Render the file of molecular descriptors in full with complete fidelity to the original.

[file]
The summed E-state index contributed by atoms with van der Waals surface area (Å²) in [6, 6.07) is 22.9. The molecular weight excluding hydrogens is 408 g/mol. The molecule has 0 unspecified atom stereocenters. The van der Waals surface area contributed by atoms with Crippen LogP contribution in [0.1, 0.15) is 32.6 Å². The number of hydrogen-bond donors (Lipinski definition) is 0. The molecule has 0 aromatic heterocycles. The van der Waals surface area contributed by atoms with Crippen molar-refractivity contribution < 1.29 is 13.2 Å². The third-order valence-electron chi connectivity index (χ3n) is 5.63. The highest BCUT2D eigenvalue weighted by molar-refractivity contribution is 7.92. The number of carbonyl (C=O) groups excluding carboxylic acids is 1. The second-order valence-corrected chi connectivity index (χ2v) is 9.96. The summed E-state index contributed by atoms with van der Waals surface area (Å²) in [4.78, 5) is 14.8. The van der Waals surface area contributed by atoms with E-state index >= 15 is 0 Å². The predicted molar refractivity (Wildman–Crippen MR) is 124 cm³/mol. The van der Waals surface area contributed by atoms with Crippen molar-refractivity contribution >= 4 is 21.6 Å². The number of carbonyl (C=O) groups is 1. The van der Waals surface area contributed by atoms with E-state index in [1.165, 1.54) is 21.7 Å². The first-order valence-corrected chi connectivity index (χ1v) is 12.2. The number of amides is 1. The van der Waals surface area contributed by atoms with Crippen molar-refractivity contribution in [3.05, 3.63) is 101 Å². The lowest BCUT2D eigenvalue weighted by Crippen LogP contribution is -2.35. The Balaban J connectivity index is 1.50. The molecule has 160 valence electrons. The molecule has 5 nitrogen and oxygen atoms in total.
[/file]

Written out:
The summed E-state index contributed by atoms with van der Waals surface area (Å²) in [6, 6.07) is 22.9. The molecular weight excluding hydrogens is 408 g/mol. The molecule has 0 unspecified atom stereocenters. The van der Waals surface area contributed by atoms with Crippen LogP contribution in [0.1, 0.15) is 32.6 Å². The number of hydrogen-bond donors (Lipinski definition) is 0. The molecule has 0 aromatic heterocycles. The van der Waals surface area contributed by atoms with Crippen molar-refractivity contribution < 1.29 is 13.2 Å². The third-order valence-electron chi connectivity index (χ3n) is 5.63. The highest BCUT2D eigenvalue weighted by molar-refractivity contribution is 7.92. The number of carbonyl (C=O) groups excluding carboxylic acids is 1. The second-order valence-corrected chi connectivity index (χ2v) is 9.96. The summed E-state index contributed by atoms with van der Waals surface area (Å²) in [4.78, 5) is 14.8. The van der Waals surface area contributed by atoms with E-state index >= 15 is 0 Å². The predicted molar refractivity (Wildman–Crippen MR) is 124 cm³/mol. The van der Waals surface area contributed by atoms with Crippen molar-refractivity contribution >= 4 is 21.6 Å². The number of carbonyl (C=O) groups is 1. The van der Waals surface area contributed by atoms with E-state index in [1.165, 1.54) is 21.7 Å². The first-order valence-corrected chi connectivity index (χ1v) is 12.2. The number of amides is 1. The van der Waals surface area contributed by atoms with Crippen molar-refractivity contribution in [3.05, 3.63) is 101 Å². The lowest BCUT2D eigenvalue weighted by Crippen LogP contribution is -2.35. The Balaban J connectivity index is 1.50. The molecule has 160 valence electrons. The molecule has 5 nitrogen and oxygen atoms in total.